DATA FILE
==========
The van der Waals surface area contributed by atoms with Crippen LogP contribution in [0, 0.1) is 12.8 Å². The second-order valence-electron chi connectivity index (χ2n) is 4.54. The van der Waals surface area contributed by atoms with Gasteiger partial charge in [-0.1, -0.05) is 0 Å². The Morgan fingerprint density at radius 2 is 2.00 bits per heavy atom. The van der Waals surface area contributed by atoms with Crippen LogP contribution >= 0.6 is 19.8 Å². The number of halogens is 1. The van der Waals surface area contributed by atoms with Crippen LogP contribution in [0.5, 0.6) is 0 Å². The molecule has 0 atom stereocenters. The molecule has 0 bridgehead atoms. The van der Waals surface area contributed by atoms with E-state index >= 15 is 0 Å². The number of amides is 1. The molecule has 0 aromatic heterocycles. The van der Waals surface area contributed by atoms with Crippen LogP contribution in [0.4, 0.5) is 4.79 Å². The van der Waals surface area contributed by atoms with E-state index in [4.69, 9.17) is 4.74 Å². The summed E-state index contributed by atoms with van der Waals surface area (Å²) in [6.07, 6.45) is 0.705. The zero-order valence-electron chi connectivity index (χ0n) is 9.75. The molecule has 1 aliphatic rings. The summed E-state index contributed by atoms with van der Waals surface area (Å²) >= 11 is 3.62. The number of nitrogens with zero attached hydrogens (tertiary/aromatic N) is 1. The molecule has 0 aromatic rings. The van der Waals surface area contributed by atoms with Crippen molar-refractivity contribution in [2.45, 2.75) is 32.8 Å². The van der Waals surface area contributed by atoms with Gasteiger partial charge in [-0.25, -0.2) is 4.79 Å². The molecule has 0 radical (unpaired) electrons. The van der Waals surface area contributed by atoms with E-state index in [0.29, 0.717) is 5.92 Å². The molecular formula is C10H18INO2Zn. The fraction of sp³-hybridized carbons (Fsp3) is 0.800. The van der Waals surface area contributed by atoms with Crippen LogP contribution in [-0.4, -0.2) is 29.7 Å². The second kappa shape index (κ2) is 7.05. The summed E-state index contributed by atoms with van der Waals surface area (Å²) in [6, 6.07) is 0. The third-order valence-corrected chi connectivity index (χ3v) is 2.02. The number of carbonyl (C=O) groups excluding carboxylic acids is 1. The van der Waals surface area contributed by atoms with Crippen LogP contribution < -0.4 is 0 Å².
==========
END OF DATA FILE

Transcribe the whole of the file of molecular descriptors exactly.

The van der Waals surface area contributed by atoms with Crippen LogP contribution in [0, 0.1) is 12.8 Å². The second-order valence-electron chi connectivity index (χ2n) is 4.54. The van der Waals surface area contributed by atoms with Gasteiger partial charge in [-0.1, -0.05) is 0 Å². The Morgan fingerprint density at radius 2 is 2.00 bits per heavy atom. The van der Waals surface area contributed by atoms with Crippen LogP contribution >= 0.6 is 19.8 Å². The number of halogens is 1. The van der Waals surface area contributed by atoms with Crippen LogP contribution in [0.5, 0.6) is 0 Å². The molecule has 0 atom stereocenters. The molecule has 0 bridgehead atoms. The van der Waals surface area contributed by atoms with E-state index >= 15 is 0 Å². The number of amides is 1. The molecule has 0 aromatic heterocycles. The van der Waals surface area contributed by atoms with Crippen LogP contribution in [0.4, 0.5) is 4.79 Å². The van der Waals surface area contributed by atoms with E-state index in [4.69, 9.17) is 4.74 Å². The summed E-state index contributed by atoms with van der Waals surface area (Å²) in [6.07, 6.45) is 0.705. The zero-order valence-electron chi connectivity index (χ0n) is 9.75. The molecule has 1 aliphatic rings. The summed E-state index contributed by atoms with van der Waals surface area (Å²) >= 11 is 3.62. The number of nitrogens with zero attached hydrogens (tertiary/aromatic N) is 1. The molecule has 0 aromatic rings. The van der Waals surface area contributed by atoms with Crippen molar-refractivity contribution in [2.45, 2.75) is 32.8 Å². The van der Waals surface area contributed by atoms with Gasteiger partial charge in [-0.25, -0.2) is 4.79 Å². The molecule has 0 radical (unpaired) electrons. The van der Waals surface area contributed by atoms with E-state index in [0.29, 0.717) is 5.92 Å². The molecular formula is C10H18INO2Zn. The fraction of sp³-hybridized carbons (Fsp3) is 0.800. The van der Waals surface area contributed by atoms with Crippen LogP contribution in [-0.4, -0.2) is 29.7 Å². The second kappa shape index (κ2) is 7.05. The summed E-state index contributed by atoms with van der Waals surface area (Å²) in [6, 6.07) is 0. The third-order valence-corrected chi connectivity index (χ3v) is 2.02. The number of carbonyl (C=O) groups excluding carboxylic acids is 1. The van der Waals surface area contributed by atoms with Crippen LogP contribution < -0.4 is 0 Å².